Jewish people celebrate a series of feasts or festivals throughout the year. At the Feast of Harvest, Feast of Weeks or Pentecost Jewish people were instructed to bring two loaves made from the wheat harvest and the harvest was dedicated to God as its giver. (Lev. 23:15-16) It is held exactly fifty days after First Fruits (Easter). Pentecost means 50 days. On this day the Holy Spirit came to the disciples bringing them the power of the Holy Spirit to give them strength to share Jesus’ message with the world.
Who is the Holy Spirit? What is the Trinity?
The Holy Spirit is the third person of the Trinity (Father, Son and Holy Spirit), our "three-in-one” God. He is God. Like God, the Holy Spirit is eternal, present everywhere, and equal with God the Father and God the Son. The Holy Spirit does exactly the things that Jesus did, for the Holy Spirit is Jesus, now with us. "We believe in one God. God has entered human history as Jesus. God's Spirit, the same Spirit that filled Jesus is in the hearts and minds of believers."
The Holy Spirit brings God closer, nearer to us, truly “God with us,” in a very intimate way. The Holy Spirit did not just suddenly appear on Pentecost. He has existed since the beginning with Father and Son. The Old Testament refers to the Holy Spirit as “the Spirit of the Lord.” (Other expressions used are the "Holy Spirit" and the "Spirit of Jesus.") In Old Testament writings the Spirit’s activity is more selective, descending specifically upon certain individuals to accomplish God’s work for a finite time.
But the prophet Joel foresaw a day when God would say,
“I will pour out my spirit on all flesh;
your sons and your daughters shall prophesy,
your old men shall dream dreams,
and your young men shall see visions.
Even on the male and female slaves,
in those days, I will pour out my spirit.”
In Acts 2, we see the coming of the Holy Spirit to the Jews at Pentecost. But God has a much bigger plan. In Acts 10, we see God’s ultimate plan of salvation unfolding. Peter's vision of unclean animals and his subsequent visit to the centurion, Cornelius is sometimes referred to as the Gentile Pentecost, as God pours out his Spirit upon the Gentiles. The early church was astounded to see the Holy Spirit come to the Gentiles. It was a radical reorientation of their understanding of God and themselves as God's chosen people. In the book of Acts we see the birth of the Christian church and its expansion to:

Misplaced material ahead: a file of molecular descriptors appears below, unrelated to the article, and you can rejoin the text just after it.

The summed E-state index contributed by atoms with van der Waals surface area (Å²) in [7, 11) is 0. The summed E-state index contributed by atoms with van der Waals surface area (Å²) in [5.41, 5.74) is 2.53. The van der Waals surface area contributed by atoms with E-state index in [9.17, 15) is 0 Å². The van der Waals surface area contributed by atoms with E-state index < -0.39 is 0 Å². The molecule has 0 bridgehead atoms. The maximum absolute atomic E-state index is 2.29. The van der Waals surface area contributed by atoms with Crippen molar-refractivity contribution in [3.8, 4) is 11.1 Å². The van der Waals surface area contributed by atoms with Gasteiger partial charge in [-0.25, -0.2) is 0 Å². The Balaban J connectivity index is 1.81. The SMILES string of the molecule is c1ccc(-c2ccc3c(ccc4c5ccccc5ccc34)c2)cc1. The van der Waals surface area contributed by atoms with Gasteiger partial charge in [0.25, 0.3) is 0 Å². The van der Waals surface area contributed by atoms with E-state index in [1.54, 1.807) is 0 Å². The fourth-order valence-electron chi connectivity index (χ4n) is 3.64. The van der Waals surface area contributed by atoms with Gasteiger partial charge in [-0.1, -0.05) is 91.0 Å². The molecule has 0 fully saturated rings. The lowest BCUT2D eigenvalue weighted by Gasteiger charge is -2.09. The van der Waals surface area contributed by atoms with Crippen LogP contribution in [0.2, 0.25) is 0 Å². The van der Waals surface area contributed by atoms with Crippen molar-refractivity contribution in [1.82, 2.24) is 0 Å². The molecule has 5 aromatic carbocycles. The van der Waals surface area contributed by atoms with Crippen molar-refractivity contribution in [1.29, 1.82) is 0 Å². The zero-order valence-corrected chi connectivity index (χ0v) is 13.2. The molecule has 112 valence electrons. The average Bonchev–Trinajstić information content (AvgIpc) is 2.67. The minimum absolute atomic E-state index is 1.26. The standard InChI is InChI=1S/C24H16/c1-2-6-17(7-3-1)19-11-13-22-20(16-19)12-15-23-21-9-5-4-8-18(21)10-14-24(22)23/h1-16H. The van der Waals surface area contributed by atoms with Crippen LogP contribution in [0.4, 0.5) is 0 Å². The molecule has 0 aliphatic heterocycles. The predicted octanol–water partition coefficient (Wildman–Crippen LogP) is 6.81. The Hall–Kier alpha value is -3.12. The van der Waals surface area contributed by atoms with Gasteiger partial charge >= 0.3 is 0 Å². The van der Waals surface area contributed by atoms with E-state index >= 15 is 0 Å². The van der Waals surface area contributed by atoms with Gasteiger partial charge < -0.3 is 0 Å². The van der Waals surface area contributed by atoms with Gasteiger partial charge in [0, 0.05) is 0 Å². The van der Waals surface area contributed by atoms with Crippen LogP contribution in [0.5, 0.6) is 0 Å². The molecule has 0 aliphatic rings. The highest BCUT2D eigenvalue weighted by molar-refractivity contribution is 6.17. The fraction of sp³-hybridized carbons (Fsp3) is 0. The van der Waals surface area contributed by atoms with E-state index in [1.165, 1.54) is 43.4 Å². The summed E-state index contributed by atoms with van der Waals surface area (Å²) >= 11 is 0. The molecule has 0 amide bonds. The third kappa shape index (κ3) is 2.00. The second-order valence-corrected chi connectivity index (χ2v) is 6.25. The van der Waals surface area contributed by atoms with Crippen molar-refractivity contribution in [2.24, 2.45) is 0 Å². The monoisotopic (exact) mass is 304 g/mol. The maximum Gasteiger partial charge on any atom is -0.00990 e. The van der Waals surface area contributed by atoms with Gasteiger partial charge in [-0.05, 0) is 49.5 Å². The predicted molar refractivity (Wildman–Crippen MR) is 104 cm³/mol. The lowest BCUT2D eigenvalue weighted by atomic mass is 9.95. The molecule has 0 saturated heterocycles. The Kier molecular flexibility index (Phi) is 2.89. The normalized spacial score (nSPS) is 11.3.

Jerusalem - Acts 1-7
Judea and Samaria - Acts 8-12
Gentile converts - Acts 10
The whole world - Acts 13-18
Our Story continues…
This month we see the increasing persecution of the Christian church. Luke (author of Acts) reports that the believers stayed in Jerusalem in spite of escalated pressure against the Christians (Acts 8:1). Life could not have been easy for them. With the martyrdom of Stephen a strong initiative to destroy the group known as "the Way" began in earnest (see Acts 24:14). The early church recognized that suffering is a part of the Christian life. Jesus does not promise that we will never suffer, only that he will be with us through it all.
Palestine in the days of the apostles was ruled by Rome. The Romans assigned procurators or governors to maintain order in Palestine. They also used client-kings. A client-king had authority only as Rome dictated, but if the king was governing efficiently in the eyes of Rome, then he had freedom to govern as he wished.
The Herodians were client-kings. Herod the Great ruled during the time of Jesus' birth and was responsible for the slaughter of young boys. After his death, his kingdom was divided among his sons, Herod Archelaus (Matthew 2:22), Herod Philip (Luke 3:1) and Herod Antipas (Matthew 14:1, 2). (Herod Antipas ruled over Galilee at the time of Jesus' death.) Another of Herod's sons, Aristobulus, was killed for plotting against his father. Aristobulus had a son named Agrippa I, the ruler at the time of our story. Agrippa I ruled over the domain of Herod the Great from A.D. 40 until his death in A.D. 44. Just like his notorious family, he opposed the Christians, and engaged in numerous murderous plots and executions.
The Death of James